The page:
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Hartford – A bill that will require labeling of foods produced with genetically modified organisms, after certain criteria are met, passed the House of Representatives 134-3 Monday. It now heads to the governor for his signature.
"This pertains to a very important public health issue: (It) allows the citizens of Connecticut the opportunity to know more about the food we eat," said Rep. Diana Urban, D-North Stongington.
The crafting of the language was a collaborative effort in the Senate, the House and the governor's office, Urban said, resulting in a compromise bill.
"Connecticut will be the first state in the nation to activate this labeling law," Urban said. She added that she expects other states will follow.
House Bill 6527 would take effect when at least four other Northeastern states — including one bordering Connecticut — pass similar legislation. The states must have a total population of at least 20 million people.
Manufacturers had been concerned that if Connecticut acted alone, creating a separate label distribution for just Connecticut would be too costly for them, Senate Minority Leader John McKinney, R-Fairfield, said last week.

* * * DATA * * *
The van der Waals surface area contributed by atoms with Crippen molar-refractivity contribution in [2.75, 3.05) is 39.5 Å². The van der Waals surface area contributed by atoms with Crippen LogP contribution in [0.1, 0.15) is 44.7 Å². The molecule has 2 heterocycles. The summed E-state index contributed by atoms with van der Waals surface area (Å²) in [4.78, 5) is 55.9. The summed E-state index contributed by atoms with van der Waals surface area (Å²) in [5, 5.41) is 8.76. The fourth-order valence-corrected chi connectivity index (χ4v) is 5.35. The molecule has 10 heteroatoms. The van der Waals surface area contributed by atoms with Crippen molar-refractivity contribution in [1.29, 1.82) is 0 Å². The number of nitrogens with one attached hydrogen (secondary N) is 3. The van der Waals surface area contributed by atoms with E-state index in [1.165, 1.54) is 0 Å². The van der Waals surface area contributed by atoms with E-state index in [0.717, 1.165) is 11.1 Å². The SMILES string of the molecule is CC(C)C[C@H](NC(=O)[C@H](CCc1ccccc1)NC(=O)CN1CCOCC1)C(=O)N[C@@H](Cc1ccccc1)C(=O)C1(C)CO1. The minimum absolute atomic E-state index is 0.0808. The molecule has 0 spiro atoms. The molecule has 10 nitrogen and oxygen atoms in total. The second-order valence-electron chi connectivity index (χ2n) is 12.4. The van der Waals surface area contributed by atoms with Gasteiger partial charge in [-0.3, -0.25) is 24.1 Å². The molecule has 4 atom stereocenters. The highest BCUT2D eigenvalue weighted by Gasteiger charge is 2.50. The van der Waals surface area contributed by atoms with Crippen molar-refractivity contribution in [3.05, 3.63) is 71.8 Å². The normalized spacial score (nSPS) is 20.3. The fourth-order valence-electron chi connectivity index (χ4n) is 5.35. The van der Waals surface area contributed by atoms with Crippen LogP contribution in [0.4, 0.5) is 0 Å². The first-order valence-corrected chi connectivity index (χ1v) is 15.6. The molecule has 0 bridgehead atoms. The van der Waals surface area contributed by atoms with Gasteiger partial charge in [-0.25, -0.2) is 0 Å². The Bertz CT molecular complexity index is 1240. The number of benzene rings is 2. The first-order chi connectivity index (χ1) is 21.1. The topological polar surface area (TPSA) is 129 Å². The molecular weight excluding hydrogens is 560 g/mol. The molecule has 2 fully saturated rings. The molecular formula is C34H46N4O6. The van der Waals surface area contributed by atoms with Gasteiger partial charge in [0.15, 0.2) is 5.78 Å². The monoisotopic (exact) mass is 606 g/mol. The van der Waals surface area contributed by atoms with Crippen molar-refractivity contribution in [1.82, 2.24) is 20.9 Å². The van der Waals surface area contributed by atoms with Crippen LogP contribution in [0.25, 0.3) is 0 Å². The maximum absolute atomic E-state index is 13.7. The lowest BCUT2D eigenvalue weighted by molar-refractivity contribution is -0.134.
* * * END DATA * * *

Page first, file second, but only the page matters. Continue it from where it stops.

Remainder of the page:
GMO Free CT and Food Democracy, a grassroots movement of more than 650,000 citizens and farmers, applauded the legislation in a press release.
The House has voted 131-15 in favor of Senate Bill 1094, which passed the Senate 33-1 earlier in the day and would clarify some restrictions in the comprehensive gun control legislation signed into law in April.
Connecticut residents who purchased assault weapons or large-capacity magazines on April 4, the day in which the governor signed the bill into law at 12:20 p.m., would be able to register, declare and possess such weapons and magazines legally, according to the bill. Previously there had been confusion as to whether such weapons and magazines purchased on the day the law passed would be considered legal.
The bill also clarifies which law enforcement personnel would be able to purchase, import and possess large-capacity magazines.
The gun-control bill banned Connecticut residents from purchasing large-capacity magazines -- those that can hold more than 10 rounds.
The bill would permit most police and corrections officers, state judicial inspectors and conservation officers and certain constables to purchase, import and possess large-capacity magazines.
Other Connecticut residents still eligible include a member of the military or naval forces, employee of a nuclear facility licensed by the U.S. Nuclear Regulatory Commission and any person who is sworn and acts as a police officer on behalf of an armored car service, according to the bill.